I tried to get my timing correct for making the image, as I didn’t want too much water flowing through the image, but needed some to fill in between the boulders. I’m not a great fan of really long exposureswith water as I like to have some detail in it, so it took a few goes to get the correct amount of water in the image. The shutter speed was dictated by the grey, overcast weather and was about 1 1/2 seconds @ F16 at ISO 200. This gave a sense of motion but retained the detail. If it had been any slower I would have increased the ISO to try and get the exposure around one second.
Brandy Cove has some great rock patterns and boulders, which compared to other Gower beaches, is quite different. Others have a mixture of sand and pebbles or just sand. One of my other reasons to visit was to test out my new Tascam DR-680 multi track audio recorder. This is allowing me to start 4 channel surround sound recording for some future projects. Unfortunately I can’t post the surround sound recording on the blog, but a stereo mix version is posted below.
I tried a few more images of the boulder as the tide came in. The images have a different feel with the increased water levels, even though the exposure times had to be a bit longer as well. At the moment I prefer the first, but who knows over time the second image may grow on me.
I had a few moments spare a weekend ago or so. I hadn’t been to the WWT reserve for a while, so I spent a morning wandering around and seeing what was about. Although it was relatively quiet on the bird front, I managed to get a few images I liked. The challenge of making an image in bright conditions with a blue sky and high contrast got me thinking a bit more than normal at least.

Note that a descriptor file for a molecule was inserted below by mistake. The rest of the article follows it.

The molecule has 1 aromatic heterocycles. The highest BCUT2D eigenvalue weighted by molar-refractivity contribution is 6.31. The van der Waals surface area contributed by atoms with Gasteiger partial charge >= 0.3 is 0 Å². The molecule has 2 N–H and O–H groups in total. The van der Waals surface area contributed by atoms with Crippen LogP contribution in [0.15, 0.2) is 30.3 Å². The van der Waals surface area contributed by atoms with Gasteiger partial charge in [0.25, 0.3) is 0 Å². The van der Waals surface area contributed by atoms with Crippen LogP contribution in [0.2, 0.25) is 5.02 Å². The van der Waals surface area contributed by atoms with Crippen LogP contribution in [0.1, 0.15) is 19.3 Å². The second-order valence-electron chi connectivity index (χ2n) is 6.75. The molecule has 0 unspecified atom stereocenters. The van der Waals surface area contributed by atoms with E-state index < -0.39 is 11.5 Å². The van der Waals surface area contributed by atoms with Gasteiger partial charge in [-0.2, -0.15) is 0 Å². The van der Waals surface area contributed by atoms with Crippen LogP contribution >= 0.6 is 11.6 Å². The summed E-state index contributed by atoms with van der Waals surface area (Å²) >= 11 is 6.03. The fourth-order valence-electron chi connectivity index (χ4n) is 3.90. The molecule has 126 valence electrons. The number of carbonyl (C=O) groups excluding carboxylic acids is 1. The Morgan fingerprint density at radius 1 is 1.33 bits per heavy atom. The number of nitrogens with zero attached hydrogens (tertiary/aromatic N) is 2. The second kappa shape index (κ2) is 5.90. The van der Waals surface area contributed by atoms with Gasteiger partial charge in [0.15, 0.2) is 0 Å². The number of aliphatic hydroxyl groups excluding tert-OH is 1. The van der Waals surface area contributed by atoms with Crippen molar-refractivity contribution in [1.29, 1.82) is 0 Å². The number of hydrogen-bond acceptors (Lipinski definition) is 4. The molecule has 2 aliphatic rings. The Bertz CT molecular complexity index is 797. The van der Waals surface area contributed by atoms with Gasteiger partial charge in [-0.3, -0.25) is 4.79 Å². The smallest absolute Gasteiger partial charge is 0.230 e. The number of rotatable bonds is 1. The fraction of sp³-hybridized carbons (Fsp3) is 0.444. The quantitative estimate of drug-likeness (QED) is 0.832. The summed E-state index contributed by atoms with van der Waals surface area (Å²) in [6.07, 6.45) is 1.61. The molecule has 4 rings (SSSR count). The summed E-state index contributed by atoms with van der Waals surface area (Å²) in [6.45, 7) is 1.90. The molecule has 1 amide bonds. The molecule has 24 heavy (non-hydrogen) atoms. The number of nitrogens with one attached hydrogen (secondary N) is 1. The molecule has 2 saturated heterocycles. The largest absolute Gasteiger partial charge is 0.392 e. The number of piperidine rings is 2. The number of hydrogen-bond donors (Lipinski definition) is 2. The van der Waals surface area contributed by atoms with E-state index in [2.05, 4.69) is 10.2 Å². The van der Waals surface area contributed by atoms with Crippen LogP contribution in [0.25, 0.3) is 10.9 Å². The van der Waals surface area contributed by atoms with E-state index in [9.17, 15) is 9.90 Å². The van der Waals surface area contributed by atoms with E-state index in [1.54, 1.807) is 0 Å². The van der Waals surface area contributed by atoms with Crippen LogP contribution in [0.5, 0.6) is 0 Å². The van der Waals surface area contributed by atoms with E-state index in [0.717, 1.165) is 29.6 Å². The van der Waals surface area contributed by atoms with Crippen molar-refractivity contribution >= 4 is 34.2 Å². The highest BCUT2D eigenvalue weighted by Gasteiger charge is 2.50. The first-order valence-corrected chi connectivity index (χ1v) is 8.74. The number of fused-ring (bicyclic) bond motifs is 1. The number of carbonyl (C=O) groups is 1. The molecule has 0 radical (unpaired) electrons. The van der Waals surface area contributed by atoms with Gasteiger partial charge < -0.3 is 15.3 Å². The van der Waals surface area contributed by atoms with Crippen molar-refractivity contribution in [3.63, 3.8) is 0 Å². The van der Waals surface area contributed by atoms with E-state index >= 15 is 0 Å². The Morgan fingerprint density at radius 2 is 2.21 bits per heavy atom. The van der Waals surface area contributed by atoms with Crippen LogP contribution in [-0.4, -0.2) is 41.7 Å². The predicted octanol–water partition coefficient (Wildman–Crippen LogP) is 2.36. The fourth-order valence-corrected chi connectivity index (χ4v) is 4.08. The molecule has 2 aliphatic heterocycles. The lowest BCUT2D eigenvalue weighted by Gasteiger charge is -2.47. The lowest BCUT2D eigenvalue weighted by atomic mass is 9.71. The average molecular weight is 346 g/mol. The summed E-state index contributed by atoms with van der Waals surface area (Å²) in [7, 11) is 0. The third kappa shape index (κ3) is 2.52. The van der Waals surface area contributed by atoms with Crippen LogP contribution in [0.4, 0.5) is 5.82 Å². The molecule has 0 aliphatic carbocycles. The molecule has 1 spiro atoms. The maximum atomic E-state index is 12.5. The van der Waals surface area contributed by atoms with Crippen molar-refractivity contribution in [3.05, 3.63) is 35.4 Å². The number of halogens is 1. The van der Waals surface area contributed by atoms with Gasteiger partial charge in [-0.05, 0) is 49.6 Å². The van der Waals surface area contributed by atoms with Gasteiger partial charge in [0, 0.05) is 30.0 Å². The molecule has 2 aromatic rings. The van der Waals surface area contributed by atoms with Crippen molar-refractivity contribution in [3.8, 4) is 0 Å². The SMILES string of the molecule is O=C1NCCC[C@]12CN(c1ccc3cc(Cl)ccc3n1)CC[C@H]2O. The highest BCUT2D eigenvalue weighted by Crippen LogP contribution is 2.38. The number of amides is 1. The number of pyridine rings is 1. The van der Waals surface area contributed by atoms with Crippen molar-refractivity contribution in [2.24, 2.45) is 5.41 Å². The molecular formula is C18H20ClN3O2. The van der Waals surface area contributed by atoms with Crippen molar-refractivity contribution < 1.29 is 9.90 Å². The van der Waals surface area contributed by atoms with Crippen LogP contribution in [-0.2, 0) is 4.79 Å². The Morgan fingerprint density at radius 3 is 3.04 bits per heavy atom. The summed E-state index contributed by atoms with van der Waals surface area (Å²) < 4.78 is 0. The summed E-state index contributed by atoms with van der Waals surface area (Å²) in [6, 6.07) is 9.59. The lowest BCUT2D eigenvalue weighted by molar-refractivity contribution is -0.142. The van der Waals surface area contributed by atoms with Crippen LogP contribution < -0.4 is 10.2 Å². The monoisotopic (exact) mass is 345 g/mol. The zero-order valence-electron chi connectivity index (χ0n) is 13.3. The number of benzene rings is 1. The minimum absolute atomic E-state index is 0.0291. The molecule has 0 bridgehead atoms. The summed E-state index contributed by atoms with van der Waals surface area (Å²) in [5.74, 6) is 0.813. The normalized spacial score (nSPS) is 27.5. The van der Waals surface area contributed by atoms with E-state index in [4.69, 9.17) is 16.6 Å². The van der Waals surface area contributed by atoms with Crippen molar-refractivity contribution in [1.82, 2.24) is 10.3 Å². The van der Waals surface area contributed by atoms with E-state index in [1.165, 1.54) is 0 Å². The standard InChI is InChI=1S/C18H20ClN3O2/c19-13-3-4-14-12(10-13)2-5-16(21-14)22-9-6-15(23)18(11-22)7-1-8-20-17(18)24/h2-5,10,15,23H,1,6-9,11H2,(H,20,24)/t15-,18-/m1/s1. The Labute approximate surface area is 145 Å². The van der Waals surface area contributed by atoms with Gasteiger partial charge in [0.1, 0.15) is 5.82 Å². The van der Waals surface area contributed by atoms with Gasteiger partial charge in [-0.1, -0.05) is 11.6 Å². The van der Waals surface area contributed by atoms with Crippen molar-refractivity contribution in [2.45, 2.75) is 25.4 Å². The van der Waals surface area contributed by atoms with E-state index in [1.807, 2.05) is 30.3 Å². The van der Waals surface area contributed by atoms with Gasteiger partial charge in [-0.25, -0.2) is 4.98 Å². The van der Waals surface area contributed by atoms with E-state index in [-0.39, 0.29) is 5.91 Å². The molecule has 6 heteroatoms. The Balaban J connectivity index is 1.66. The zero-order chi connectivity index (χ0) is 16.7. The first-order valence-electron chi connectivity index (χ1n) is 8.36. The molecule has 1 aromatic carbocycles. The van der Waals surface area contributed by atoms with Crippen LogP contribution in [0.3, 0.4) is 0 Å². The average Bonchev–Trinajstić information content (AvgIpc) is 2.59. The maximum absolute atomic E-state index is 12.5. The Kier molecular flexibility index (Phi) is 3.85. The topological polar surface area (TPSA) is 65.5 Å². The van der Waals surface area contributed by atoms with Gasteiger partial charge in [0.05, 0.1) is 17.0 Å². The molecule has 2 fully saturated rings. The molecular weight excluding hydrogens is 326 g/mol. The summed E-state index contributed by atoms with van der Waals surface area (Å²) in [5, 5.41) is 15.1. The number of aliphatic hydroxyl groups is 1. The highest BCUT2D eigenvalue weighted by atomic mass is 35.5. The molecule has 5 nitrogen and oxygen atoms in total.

I like images that have a complete reflection of the subject and find that Herons and Little egrets work well in the high contrast situation of photographing into the light. Normally the dark area at the top of the image above would be distracting to the viewers eye, but for some reason I think it works here.
The audio recording below is one I made at the same time as the image above and below. It has more species on it than I managed to photograph, but it gives a great impression of the sounds of a tidal marsh.
One problem I find at a lot of bird reserves is the positioning of the hides and the direction they face. At WWT National Wetlands Centre Wales a lot of the hides are south facing; directly into the light. Luckily this time of year with the sun lower in the sky it can produce some great backlit situations. In cloudier conditions, with the light more difuse, the direction of the hide doesn’t matter. High contrast lighting is alway a difficult issue to deal with and can spoil a good image. Side lighting in the image above helps provide some texture to the grasses, but makes it harder to get a good exposure on the birds without loosing too much detail in the shadows.